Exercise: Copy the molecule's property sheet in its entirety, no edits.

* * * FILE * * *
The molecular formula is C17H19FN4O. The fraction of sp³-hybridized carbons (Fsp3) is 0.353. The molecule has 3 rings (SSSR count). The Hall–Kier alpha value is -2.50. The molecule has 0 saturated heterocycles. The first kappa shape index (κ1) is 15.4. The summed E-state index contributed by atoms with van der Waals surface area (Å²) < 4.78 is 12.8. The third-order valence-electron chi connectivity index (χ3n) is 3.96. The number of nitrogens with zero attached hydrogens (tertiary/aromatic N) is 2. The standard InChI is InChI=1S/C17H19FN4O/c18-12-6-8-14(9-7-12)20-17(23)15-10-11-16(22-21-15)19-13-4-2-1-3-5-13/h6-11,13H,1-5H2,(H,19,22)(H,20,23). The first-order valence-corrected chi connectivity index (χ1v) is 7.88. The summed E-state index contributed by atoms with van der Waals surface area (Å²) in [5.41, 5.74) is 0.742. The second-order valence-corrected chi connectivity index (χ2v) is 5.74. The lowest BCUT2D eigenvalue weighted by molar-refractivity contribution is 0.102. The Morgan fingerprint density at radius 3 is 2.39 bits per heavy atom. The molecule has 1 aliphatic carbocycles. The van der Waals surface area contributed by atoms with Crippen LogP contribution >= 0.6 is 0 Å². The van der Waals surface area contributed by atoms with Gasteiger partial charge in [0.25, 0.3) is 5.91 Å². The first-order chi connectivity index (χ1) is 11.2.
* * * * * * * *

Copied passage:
The molecular formula is C17H19FN4O. The fraction of sp³-hybridized carbons (Fsp3) is 0.353. The molecule has 3 rings (SSSR count). The Hall–Kier alpha value is -2.50. The molecule has 0 saturated heterocycles. The first kappa shape index (κ1) is 15.4. The summed E-state index contributed by atoms with van der Waals surface area (Å²) < 4.78 is 12.8. The third-order valence-electron chi connectivity index (χ3n) is 3.96. The number of nitrogens with zero attached hydrogens (tertiary/aromatic N) is 2. The standard InChI is InChI=1S/C17H19FN4O/c18-12-6-8-14(9-7-12)20-17(23)15-10-11-16(22-21-15)19-13-4-2-1-3-5-13/h6-11,13H,1-5H2,(H,19,22)(H,20,23). The first-order valence-corrected chi connectivity index (χ1v) is 7.88. The summed E-state index contributed by atoms with van der Waals surface area (Å²) in [5.41, 5.74) is 0.742. The second-order valence-corrected chi connectivity index (χ2v) is 5.74. The lowest BCUT2D eigenvalue weighted by molar-refractivity contribution is 0.102. The Morgan fingerprint density at radius 3 is 2.39 bits per heavy atom. The molecule has 1 aliphatic carbocycles. The van der Waals surface area contributed by atoms with Crippen LogP contribution >= 0.6 is 0 Å². The van der Waals surface area contributed by atoms with Gasteiger partial charge in [0.25, 0.3) is 5.91 Å². The first-order chi connectivity index (χ1) is 11.2.